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How much backhaul capacity do you provide to each cell site for each 10MHz of LTE spectrum?
225 Mbps should be provided for each 10MHz of spectrum (75Mbps per sector)to prevent backhaul from creating a bottleneck.
What percentage of your sites utilize Verizon facilities for backhaul versus alternative backhaul providers?
Verizon has a significant cost advantage in the markets where they provide local telephone service by using internal resources for cell site backhaul.
What is your average monthly backhaul cost per cell site ($/Mbps) for the site using an alternative backhaul provider?
Locations where Verizon utilizes an alternative backhaul provider, the site expense for backhaul will begin to dominate the network cost of service. With the move to data, the site lease (average $1500/mo) is dominated by the backhaul lease ($8000/mo). This becomes more painful as you consider the need for doubling data capacity which could then double your site backhaul expense.
How do you account for the backhaul assets that are provided from your wireline subsidiaries to your wireless business? Are there any charge backs or internal bills based upon usage or capacity?
Now that Verizon has purchased Vodofone’s interest, this is less of an issue. However, concerns still arise that wireline assets are not properly valued for the benefit they provide the wireless business.
Are you deploying RRH (Remote Radio Head) technology? To what percentage of your sites?
Verizon has been the quietest of the national carriers on their plans to deploy RRH technology. It would make sense for Verizon to deploy RRH technology for their AWS and PCS LTE sectors so those sectors can have more similar coverage to their low band (700 MHz) sectors. In markets where Verizon is building an extensive small cell network uses their AWS and PCS frequencies, they will likely not use the RRH technology within the small cell network area.
What percentage of your sites are you converting to RRH (remote radio head) technology?
RRH technology takes radios that typically have been at ground level and places them on the towers behind the antennas. The RRH technology is useful in providing better coverage for the higher frequency spectrum. For AT&T, RRH technology would help mitigate the coverage differential between 700MHz and PCS, 700MHz and AWS, and 700MHz and WCS. If low band coverage (700MHz) were represented by a quarter, and mid band coverage (PCS) by a dime; moving the PCS channel to RRH technology would make the PCS coverage grow to the size of a nickel. This would allow AT&T to have similar capacity across a larger amount of their coverage.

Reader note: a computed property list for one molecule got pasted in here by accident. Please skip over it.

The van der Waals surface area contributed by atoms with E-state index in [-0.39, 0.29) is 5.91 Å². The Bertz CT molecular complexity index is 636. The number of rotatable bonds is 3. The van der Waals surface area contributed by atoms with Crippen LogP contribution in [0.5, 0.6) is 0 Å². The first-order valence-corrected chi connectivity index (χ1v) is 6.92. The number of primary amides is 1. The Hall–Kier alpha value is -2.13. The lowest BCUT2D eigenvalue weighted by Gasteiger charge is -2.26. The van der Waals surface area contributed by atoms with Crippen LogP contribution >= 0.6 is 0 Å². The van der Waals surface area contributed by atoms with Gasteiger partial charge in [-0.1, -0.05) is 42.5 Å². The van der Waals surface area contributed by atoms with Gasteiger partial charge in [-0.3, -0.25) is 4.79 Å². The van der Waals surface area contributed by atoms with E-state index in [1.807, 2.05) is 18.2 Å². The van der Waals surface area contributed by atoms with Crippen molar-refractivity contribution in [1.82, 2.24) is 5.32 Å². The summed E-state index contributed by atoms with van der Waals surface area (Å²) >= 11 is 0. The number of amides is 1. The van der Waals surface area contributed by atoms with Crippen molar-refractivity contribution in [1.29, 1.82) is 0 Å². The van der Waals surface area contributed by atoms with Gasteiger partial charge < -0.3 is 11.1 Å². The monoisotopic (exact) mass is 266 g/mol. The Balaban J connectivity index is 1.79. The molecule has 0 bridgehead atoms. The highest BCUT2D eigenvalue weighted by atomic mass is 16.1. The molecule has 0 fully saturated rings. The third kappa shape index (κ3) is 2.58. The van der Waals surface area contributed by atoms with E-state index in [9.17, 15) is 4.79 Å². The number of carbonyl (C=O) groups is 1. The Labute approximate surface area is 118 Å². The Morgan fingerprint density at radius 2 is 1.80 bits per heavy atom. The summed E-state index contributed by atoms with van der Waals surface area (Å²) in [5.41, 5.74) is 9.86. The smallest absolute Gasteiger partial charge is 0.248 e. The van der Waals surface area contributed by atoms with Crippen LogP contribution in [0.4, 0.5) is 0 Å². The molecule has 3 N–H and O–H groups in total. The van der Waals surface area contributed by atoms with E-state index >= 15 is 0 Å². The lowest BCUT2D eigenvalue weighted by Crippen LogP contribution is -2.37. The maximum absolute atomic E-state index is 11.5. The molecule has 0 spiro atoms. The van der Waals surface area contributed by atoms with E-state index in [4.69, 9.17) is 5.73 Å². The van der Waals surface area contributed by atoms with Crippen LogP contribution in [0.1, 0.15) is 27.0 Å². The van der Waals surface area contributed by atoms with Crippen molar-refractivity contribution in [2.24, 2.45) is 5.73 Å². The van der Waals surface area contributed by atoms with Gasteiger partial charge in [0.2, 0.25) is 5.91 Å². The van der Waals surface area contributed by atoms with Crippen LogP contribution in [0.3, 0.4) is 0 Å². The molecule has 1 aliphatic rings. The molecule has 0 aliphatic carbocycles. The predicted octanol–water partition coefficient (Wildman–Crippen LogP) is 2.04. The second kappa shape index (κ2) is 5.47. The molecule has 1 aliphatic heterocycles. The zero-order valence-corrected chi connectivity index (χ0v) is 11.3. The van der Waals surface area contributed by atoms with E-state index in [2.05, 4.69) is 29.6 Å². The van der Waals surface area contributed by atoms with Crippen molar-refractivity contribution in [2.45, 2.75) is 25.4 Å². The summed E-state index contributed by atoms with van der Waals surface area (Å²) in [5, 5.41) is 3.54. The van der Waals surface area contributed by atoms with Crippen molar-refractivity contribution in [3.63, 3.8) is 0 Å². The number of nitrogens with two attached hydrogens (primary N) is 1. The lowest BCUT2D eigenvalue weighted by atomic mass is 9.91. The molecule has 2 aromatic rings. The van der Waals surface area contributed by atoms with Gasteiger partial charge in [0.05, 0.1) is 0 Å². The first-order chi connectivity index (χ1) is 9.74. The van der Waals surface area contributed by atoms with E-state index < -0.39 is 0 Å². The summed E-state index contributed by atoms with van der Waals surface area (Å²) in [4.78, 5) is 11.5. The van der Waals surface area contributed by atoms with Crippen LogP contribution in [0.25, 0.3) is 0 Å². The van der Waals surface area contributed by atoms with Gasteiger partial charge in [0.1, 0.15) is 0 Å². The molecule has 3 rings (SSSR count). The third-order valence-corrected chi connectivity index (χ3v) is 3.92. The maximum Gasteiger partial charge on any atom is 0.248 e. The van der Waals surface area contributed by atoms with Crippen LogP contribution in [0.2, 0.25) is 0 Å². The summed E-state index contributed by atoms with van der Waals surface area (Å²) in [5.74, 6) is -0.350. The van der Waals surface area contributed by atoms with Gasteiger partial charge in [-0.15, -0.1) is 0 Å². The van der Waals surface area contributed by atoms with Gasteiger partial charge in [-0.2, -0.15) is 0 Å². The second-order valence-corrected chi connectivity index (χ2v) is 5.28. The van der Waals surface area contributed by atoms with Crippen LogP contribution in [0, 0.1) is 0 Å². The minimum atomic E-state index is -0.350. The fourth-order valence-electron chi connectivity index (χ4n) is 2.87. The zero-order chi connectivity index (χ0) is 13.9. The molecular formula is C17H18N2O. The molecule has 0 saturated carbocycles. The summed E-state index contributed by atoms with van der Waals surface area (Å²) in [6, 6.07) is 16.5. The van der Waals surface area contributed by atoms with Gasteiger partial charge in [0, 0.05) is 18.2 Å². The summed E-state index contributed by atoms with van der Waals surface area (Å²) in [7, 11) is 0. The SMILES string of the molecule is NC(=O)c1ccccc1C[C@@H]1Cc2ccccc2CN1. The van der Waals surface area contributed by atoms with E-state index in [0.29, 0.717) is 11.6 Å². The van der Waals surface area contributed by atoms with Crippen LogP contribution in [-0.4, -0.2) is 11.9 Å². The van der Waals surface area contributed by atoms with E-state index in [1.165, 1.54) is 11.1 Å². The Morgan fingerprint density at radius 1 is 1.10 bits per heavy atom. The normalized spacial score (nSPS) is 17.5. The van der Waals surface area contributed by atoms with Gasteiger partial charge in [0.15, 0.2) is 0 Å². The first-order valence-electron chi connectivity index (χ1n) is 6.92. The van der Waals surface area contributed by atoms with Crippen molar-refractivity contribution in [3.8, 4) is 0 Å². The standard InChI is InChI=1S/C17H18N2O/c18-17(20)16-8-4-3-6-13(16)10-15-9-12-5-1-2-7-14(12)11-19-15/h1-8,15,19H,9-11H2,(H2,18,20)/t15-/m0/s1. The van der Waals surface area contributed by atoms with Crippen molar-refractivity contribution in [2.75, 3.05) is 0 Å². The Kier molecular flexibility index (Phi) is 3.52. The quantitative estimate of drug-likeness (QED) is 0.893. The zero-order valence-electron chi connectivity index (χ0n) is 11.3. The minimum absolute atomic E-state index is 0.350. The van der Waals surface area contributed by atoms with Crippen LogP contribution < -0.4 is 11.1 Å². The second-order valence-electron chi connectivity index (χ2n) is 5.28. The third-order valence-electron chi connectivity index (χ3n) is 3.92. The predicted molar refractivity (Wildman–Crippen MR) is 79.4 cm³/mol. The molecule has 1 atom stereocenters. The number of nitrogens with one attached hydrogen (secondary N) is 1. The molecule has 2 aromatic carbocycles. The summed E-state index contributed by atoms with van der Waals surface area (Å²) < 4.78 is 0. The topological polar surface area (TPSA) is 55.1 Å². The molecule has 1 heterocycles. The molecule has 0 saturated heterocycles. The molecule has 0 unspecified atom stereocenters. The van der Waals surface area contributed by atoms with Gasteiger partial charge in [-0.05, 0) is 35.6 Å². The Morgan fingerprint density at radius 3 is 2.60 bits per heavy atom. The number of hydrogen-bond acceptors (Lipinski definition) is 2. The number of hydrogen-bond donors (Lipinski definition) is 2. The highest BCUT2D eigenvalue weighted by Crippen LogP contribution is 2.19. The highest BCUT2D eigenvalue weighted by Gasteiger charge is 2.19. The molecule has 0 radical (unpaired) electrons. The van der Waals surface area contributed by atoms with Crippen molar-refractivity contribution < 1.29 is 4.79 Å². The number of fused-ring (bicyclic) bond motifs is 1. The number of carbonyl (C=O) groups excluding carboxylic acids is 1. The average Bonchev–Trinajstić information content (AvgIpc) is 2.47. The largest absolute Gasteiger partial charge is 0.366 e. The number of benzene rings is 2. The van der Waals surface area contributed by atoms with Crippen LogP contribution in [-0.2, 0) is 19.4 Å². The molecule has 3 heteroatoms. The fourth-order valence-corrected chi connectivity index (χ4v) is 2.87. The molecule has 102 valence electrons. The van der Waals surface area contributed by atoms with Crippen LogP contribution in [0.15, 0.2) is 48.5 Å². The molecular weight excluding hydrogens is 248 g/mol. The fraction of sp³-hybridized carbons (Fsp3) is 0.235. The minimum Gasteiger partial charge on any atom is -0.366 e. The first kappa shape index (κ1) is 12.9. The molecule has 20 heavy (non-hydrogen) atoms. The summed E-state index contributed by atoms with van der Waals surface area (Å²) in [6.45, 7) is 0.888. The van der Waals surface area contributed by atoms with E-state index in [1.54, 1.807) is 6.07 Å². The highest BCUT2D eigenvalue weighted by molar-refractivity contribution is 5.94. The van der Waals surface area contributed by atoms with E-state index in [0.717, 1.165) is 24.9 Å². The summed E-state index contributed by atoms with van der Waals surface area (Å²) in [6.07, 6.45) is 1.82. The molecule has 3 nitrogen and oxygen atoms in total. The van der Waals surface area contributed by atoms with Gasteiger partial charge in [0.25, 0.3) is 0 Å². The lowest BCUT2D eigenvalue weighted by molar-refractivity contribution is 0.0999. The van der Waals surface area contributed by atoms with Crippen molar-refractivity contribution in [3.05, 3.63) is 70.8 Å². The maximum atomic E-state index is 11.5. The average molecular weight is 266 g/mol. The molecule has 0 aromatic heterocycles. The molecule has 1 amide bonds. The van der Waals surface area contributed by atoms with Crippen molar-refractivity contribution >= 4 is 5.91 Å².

Are you using RRH technology only for your high band spectrum or all spectrum except low band?
Applying RRH technology to low band spectrum in rural areas would fill in coverage holes but increasing coverage in urban areas with RRH technology would increase interference.
What percentage of your customers have a device that will operate on 700 MHz (band 17), AWS (band 4), and WCS (band 30)?
The iPhone 6s has an available version that supports the WCS band, but since not all of AT&T’s customers have a phone that supports their entire LTE spectrum, network coverage and capacity enhancements will not be experienced by the entire user base.
How much back haul capacity do you provide to each cell site for each 10 MHz of LTE spectrum?
To prevent back haul from being a bottleneck, 225 Mbps should be provided for each 10 MHz of spectrum (75Mbps per sector).
What is your average monthly back haul cost per cell site ($/Mbps)?
Site back haul costs would surprise many in the analyst community. When sites only supported voice calls, site leases (land and tower) dominated the operations expense. With the move to data, the site lease (average $1500/mo) is dominated by the back haul lease ($8000/mo). This becomes more painful as you consider the need for doubling data capacity which could then double your site back haul expense.